Grooveshark runs a user-generated content (UGC) website that allows users to upload and download sound recordings.  UMG Recordings (a subsidiary of Vivendi, VIV:FP) sued Grooveshark for copyright infringement based on its users’ activities.

This week, a New York state appellate court partially denied Grooveshark’s eligibility for the online safe harbors enacted by Congress in the 1998 Digital Millennium Copyright Act.

This ruling creates several problems for UGC websites that let users post sound recordings, and it demonstrates one way Congress mishandled drafting its online safe harbors.

The Ruling

In 1998, Congress provided UGC websites with a safe harbor for user-caused copyright infringement (17 U.S.C. 512(c)).  To be eligible for the safe harbor, UGC websites must satisfy some preconditions.  If they do, copyright owners unhappy about users committing copyright infringement can send takedown notices to the UGC website.  If the UGC website responds quickly to a takedown notice, the DMCA online safe harbor says that the website avoids further copyright liability for the items identified in the takedown notice.   In contrast, if the UGC website ignores/rejects the takedown notice, it potentially bears legal responsibility for its users’ actions.  Obviously, most UGC websites prefer to limit their risk, so they routinely take down items identified in the takedown notices.

I acknowledge that you probably think most court opinions address arcane legal issues, but even I think this ruling dealt with unusually arcane legal issues.  The DMCA online safe harbors apply to “copyright” claims, but it turns out the word “copyright” is ambiguous.  In the 1976 Copyright Act, Congress attempted to eliminate most state copyright laws.  As a result, today most potentially copyrightable works either are protected under federal law, or they are not protectable under federal or state copyright law at all.  However, Congress preserved a few categories of works that can be covered by state copyright law–the most commonly-encountered example is certain bootleg recordings of concerts.  Congress also said that sound recordings made before 1972 remain protected under state copyright laws.  Some of these pre-1972 sound recordings are hugely important and highly recognizable cultural assets; for example, the Grooveshark court cites the UMG-owned recordings of “Peggy Sue” by Buddy Holly, “Johnny B. Goode” by Chuck Berry, “My Girl” by the Temptations and “Baby Love” by the Supremes.

It’s this latter group of pre-1972 sound recordings at issue in the Grooveshark case.  Grooveshark argued that the DMCA safe harbors applied to both federal and state copyrighted works.  UMG argued that the safe harbors only apply to federal copyrighted works, not state copyrighted works.  In a short and relatively unenlightening opinion, the New York state appellate court sided with UMG and ruled that the DMCA  safe harbor’s “notice-and-takedown” scheme doesn’t apply to state copyrighted works.

Implications

I see at least three problems with the court’s ruling:

Problem #1: In 20111, a New York federal court (in Capitol v. MP3Tunes) reached the directly opposite conclusion and held that state copyrighted works are covered by the DMCA.  (The Grooveshark opinion acknowledged this precedent but made no effort to distinguish it).  In 2007, the federal Ninth Circuit Court of Appeals held in 2007 that all state IP claims against UGC websites (including, presumably, state copyright laws) categorically are preempted by a different federal website immunity, 47 U.S.C. 230 (see Perfect 10 v. ccBill).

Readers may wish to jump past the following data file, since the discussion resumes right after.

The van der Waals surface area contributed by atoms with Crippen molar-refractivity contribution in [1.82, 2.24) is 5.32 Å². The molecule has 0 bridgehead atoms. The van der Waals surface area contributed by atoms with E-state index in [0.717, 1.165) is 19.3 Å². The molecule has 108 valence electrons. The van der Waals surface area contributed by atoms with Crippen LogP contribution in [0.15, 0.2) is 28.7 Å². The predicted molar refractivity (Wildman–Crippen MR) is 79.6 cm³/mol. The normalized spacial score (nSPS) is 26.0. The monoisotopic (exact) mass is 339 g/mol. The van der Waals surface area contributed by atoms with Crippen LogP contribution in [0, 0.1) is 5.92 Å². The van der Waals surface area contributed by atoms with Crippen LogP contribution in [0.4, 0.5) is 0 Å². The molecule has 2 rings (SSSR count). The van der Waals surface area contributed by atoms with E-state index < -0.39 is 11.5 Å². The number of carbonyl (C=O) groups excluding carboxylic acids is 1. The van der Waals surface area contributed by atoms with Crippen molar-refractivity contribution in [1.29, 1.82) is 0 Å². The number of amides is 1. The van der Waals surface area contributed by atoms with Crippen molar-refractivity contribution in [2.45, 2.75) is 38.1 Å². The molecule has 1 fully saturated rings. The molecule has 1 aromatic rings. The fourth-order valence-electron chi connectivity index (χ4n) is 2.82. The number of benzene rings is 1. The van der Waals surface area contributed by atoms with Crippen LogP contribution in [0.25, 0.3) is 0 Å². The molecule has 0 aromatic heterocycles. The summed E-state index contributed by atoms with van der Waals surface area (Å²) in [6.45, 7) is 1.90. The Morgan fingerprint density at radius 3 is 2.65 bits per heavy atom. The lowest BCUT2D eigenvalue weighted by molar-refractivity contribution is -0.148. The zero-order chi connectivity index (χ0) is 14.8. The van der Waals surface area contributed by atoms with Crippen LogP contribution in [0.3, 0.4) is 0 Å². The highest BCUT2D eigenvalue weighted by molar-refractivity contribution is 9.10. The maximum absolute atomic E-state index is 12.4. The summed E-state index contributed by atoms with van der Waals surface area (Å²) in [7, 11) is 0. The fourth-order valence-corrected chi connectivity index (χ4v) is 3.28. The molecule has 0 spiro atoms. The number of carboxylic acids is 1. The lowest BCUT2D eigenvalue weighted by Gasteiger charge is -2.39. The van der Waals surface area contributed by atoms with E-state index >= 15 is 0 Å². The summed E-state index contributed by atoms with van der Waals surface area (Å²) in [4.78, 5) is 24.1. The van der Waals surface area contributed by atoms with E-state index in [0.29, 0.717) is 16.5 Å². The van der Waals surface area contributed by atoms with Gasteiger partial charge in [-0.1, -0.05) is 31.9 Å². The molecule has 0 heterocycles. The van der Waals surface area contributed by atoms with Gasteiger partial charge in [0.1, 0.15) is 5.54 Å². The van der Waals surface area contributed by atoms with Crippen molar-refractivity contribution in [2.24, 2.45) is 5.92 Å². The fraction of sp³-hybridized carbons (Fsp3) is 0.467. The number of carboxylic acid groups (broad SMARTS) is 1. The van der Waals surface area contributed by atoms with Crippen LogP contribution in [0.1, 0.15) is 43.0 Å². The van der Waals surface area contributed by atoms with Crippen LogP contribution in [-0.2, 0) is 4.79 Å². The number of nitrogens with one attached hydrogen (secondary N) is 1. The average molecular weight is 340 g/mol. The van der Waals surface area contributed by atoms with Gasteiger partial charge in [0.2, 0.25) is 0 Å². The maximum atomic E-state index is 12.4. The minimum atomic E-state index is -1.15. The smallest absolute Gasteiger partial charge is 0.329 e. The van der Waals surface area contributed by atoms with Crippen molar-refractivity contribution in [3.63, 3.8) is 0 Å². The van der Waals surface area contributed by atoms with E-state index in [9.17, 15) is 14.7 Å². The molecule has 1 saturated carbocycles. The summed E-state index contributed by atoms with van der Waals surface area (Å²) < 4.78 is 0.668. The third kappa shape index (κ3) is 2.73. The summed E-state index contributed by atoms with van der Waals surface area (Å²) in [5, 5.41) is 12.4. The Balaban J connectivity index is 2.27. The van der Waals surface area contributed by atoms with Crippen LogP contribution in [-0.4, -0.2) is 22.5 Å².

Thus, we have three different and conflicting interpretations of the DMCA’s applicability to pre-1972 sound recordings.  What a mess!  It’s never good for anyone when courts have three different answers to the same legal question.  It also means litigants may engage in wasteful forum-shopping efforts to find the judicial venue where the rules are most favorable them.

Problem #2: The ruling doesn’t hold Grooveshark liable for users’ copyright infringement of pre-1972 sound recordings.  Instead, Grooveshark simply failed to qualify for the safe harbor for those works, so the judicial inquiry will now turn to the default laws applicable to “secondary” infringement of state copyrighted works.  Unfortunately, we have no idea what those rules are.  Because most UGC-related copyright infringement cases have been resolved by the DMCA safe harbor, we don’t have many rulings interpreting the secondary infringement rules in those rare situations when the safe harbor doesn’t apply (see this post for more about that).  Furthermore, we have even scarcer caselaw interpreting secondary liability for infringement of state copyrighted works.  (It’s probable the rules will track the federal copyright laws, but that’s not guaranteed).  Thus, this case now involves novel and unpredictable legal questions.

Problem #3: Grooveshark has no easy way to distinguish which user-submitted sound recordings are covered by federal copyright versus state copyright.  However, its legal liability depends this difference.  Operationally, how should Grooveshark proceed?  Without universal protection from the DMCA’s safe harbor “notice-and-takedown” scheme, Grooveshark may be required to pre-screen user uploads to assess whether the file is a pre-1972 sound recording or not, and then it may have to handle those files differently.

However, if that’s the result, Grooveshark probably doesn’t have a viable business.  The pre-screening costs would be exorbitant, Grooveshark would make many classification errors, and copyright owners would subsequently argue (probably unsuccessfully, though we are not sure) that Grooveshark should lose the DMCA safe harbor if it fails to catch infringing files during its pre-screen.  (See the latest Viacom v. YouTube ruling for examples of copyright owners’ arguments about website operator scienter).

More importantly, if Grooveshark must build a uniform site-wide operational process to deal with the small minority of user-uploaded recordings protected by state copyright law, then the DMCA online safe harbors failed at a fundamental level.  Even if the safe harbor applies to 99% of the works, the safe harbor doesn’t help UGC websites with their business planning because the UGC website must still anticipate and address the 1%–and this becomes impossible if, without further research, the 1% looks identical to the 99%.

In a recent post, I discussed some key design attributes of safe harbors and immunities.  One element I identified was “global preemption,” meaning that a successful safe harbor has to swipe out all overlapping claims covering the same activity.